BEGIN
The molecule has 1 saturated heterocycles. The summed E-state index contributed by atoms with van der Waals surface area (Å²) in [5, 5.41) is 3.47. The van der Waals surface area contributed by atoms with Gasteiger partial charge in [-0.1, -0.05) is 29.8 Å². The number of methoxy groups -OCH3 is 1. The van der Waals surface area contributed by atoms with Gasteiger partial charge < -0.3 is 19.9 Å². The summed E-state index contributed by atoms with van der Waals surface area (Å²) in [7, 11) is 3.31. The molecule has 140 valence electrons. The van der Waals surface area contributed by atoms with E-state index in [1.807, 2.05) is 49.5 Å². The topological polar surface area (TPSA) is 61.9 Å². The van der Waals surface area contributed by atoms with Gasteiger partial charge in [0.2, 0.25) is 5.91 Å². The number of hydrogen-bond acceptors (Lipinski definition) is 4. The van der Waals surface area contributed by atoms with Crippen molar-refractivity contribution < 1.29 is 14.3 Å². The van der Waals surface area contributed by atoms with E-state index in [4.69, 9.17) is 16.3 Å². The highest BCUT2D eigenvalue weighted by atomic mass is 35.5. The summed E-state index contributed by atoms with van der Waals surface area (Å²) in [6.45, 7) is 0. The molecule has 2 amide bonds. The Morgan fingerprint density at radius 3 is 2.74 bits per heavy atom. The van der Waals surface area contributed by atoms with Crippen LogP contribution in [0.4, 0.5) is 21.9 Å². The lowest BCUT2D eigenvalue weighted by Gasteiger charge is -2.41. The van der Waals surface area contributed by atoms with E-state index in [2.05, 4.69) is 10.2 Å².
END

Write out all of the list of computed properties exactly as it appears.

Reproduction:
The molecule has 1 saturated heterocycles. The summed E-state index contributed by atoms with van der Waals surface area (Å²) in [5, 5.41) is 3.47. The van der Waals surface area contributed by atoms with Gasteiger partial charge in [-0.1, -0.05) is 29.8 Å². The number of methoxy groups -OCH3 is 1. The van der Waals surface area contributed by atoms with Gasteiger partial charge < -0.3 is 19.9 Å². The summed E-state index contributed by atoms with van der Waals surface area (Å²) in [7, 11) is 3.31. The molecule has 140 valence electrons. The van der Waals surface area contributed by atoms with E-state index in [1.807, 2.05) is 49.5 Å². The topological polar surface area (TPSA) is 61.9 Å². The van der Waals surface area contributed by atoms with Gasteiger partial charge in [0.2, 0.25) is 5.91 Å². The number of hydrogen-bond acceptors (Lipinski definition) is 4. The van der Waals surface area contributed by atoms with Crippen molar-refractivity contribution < 1.29 is 14.3 Å². The van der Waals surface area contributed by atoms with E-state index in [4.69, 9.17) is 16.3 Å². The highest BCUT2D eigenvalue weighted by atomic mass is 35.5. The summed E-state index contributed by atoms with van der Waals surface area (Å²) in [6.45, 7) is 0. The molecule has 2 amide bonds. The Morgan fingerprint density at radius 3 is 2.74 bits per heavy atom. The van der Waals surface area contributed by atoms with Crippen LogP contribution in [0.4, 0.5) is 21.9 Å². The lowest BCUT2D eigenvalue weighted by Gasteiger charge is -2.41. The van der Waals surface area contributed by atoms with E-state index in [2.05, 4.69) is 10.2 Å².